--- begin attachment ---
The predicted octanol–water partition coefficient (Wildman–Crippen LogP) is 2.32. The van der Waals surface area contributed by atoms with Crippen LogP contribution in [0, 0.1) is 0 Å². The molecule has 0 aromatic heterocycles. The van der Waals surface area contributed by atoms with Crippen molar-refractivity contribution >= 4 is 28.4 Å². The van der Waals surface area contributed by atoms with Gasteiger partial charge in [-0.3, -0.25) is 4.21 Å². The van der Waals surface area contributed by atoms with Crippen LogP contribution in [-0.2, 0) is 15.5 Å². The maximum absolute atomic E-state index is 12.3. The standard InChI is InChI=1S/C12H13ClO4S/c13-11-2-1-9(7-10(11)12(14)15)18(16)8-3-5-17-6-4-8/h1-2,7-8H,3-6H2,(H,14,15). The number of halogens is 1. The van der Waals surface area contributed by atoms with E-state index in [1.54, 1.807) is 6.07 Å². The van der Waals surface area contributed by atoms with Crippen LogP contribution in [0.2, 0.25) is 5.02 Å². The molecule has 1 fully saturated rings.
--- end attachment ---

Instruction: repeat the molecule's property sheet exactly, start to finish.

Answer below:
The predicted octanol–water partition coefficient (Wildman–Crippen LogP) is 2.32. The van der Waals surface area contributed by atoms with Crippen LogP contribution in [0, 0.1) is 0 Å². The molecule has 0 aromatic heterocycles. The van der Waals surface area contributed by atoms with Crippen molar-refractivity contribution >= 4 is 28.4 Å². The van der Waals surface area contributed by atoms with Gasteiger partial charge in [-0.3, -0.25) is 4.21 Å². The van der Waals surface area contributed by atoms with Crippen LogP contribution in [-0.2, 0) is 15.5 Å². The maximum absolute atomic E-state index is 12.3. The standard InChI is InChI=1S/C12H13ClO4S/c13-11-2-1-9(7-10(11)12(14)15)18(16)8-3-5-17-6-4-8/h1-2,7-8H,3-6H2,(H,14,15). The number of halogens is 1. The van der Waals surface area contributed by atoms with E-state index in [1.54, 1.807) is 6.07 Å². The van der Waals surface area contributed by atoms with Crippen LogP contribution in [0.2, 0.25) is 5.02 Å². The molecule has 1 fully saturated rings.